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Enhancing sow longevity – A nutritional approach

Sow longevity is a critical factor for herd productivity and profitability, because of the high cost of gilt replacement. How to improve sow longevity is a question that can be answered in many ways – one is to focus on the management of dietary Calcium (Ca) and Phosphorus (P) levels. These have an important impact throughout a sow's lifetime, since it will affect skeletal health and leg integrity.

By Dr Gwendolyn Jones, global technical manager, Danisco Animal Nutrition, UK

The age at which sows leave a herd has a significant economic impact on herd output. Professor Ken Stalder, Iowa State University, estimated that a gilt must produce three or four litters to pay for the cost of replacement of an older sow, whereas other scientists like Lucia and Rasmussen proposed an optimal economic lifespan of five parities. However, on many commercial units 40-50% of sows are culled before reaching their third or fourth parity, weaning only 30-40 piglets per lifetime.
  PigChamp data from the US reveal that the two major reasons for culling sows early are reproductive failure and lameness (see Table 1). Therefore, management practices reducing the incidence of these two factors are important to improve the productivity of the sow herd. This requires a better understanding of the underlying causes for both reproductive failure and lameness, to enable effective preventive measures. To emphasise the importance of paying attention to this area of herd management, a greater appreciation of the loss in income due to high replacement rates is required.

Gilt replacements
High replacement rates necessitate the purchase of more breeding gilts. The greater the number of breeding herd replacement females needed, the greater the capital requirements for the operation, which will significantly reduce profitability. There is also a disease risk when animals are introduced into the breeding herd. Net present value (NPV) analysis can be used to project the future net income from investing into replacement gilts. Stalder calculated NPVs for gilt replacements to estimate the payback parities of gilts under conditions of high and low feed costs (Table 2 and 3). The calculation includes the price received for market hogs on the income side and feed costs, facility expenses and genetic premiums on the expense side to arrive at the net value, then converting these future earnings into present day dollars. The data show the impact that feed costs can have on the cost of replacement gilts and the parity at which they pay for themselves. This emphasises the importance of sow longevity, particularly as feed costs increase.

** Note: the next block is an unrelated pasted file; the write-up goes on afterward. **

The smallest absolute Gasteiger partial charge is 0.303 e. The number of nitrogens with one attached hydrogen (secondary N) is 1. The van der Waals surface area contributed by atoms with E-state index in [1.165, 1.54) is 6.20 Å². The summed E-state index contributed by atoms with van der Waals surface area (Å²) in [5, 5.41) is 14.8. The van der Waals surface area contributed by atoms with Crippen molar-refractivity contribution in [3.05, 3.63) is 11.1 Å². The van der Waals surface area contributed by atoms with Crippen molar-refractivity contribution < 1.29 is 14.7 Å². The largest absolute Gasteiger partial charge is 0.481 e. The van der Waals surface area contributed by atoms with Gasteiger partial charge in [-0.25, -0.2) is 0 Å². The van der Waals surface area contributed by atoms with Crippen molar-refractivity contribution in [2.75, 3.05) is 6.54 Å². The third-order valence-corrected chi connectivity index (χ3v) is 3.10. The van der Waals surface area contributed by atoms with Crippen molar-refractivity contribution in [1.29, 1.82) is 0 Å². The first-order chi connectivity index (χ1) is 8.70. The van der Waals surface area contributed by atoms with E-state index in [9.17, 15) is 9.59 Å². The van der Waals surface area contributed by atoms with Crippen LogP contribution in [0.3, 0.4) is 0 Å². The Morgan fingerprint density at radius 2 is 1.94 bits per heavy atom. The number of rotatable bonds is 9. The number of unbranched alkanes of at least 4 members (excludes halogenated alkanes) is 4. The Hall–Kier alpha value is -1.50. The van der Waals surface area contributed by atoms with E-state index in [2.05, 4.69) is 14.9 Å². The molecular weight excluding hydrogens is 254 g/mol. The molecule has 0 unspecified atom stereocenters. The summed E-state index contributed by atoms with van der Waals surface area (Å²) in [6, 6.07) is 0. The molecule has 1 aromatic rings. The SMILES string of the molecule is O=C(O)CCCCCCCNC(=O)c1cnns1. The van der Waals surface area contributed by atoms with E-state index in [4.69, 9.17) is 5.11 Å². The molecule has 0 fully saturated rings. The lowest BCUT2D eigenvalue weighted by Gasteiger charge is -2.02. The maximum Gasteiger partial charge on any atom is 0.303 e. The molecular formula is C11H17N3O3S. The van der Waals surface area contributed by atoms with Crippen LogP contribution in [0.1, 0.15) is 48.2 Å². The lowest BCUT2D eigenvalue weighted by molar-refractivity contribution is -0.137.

Foot/ leg problems
Lameness and foot/leg problems are important causes of culling young sows with an incidence of around 15% (Table 1). However, the actual number of sows with leg problems could be higher since most sows only have one reason for culling reported. For example, lameness could have been an underlying reason for some of the sows being culled for ‘reproductive failure’. Lame sows are less reluctant to stand for feeding and drinking, predisposing them to further body condition loss, urinary tract infection and subsequent reproductive failure.
  Lameness in sows is affected by breeding, floor type, body condition, bone strength/ mineralisation and osteochondrosis. Osteochondrosis (OC) is a disturbance of the endochondral ossification during skeletal growth and is considered the main cause of leg problems in pigs. Several studies have shown an effect of housing system on leg problems related to OC in pigs. Studies demonstrated that pigs housed on straw bedding showed less leg problems compared to pigs housed on conventional floors. In a more recent study, deep litter housed pigs, in combination with a higher space allowance, showed less OC than conventionally housed pigs. The type of flooring can also increase the risk of injuries. For example rough flooring can damage foot pads or cause cuts and scrapes, which again can be infection sites for bacteria that can cause lameness.
  Nutrition is another factor in sow leg problems, since skeletal development, leg structure and integrity in sows are to a large extent associated with calcium and phosphorus reserves. These reserves will be affected by dietary levels of calcium and phosphorus throughout the sow’s lifecycle. Nutrition also has an effect on body condition of pigs with implications for lameness, re-breeding and litter size.Other scientists showed that the level of calcium and phosphorus nutrition influences skeletal development in gilts and that this will have a carry-over effect on bone structure and consequent lameness in the first lactation. Therefore, feeding for maximum bone mineralisation during gilt rearing can have an important impact on the incidence of lameness. However, maximum bone ash accretion in pigs requires dietary mineral levels higher than that required for optimum gain and feed utilisation. More recent data shows that bone mineralisation in pigs during the later gilt rearing stages depends largely on bone mineralisation achieved during the early stages of growth and development (i.e. from weaning to 30 kg). The conclusion was that dietary calcium and phosphorus levels in the weaner stage are critical to bone mineral reserves at 100 kg body weight. Furthermore, the routine inclusion of phytase in weaner diets could alleviate the need for diets supplemented with relatively high levels of inorganic phosphate, yet still result in the gilt having increased bone mineral reserves at 100 kg.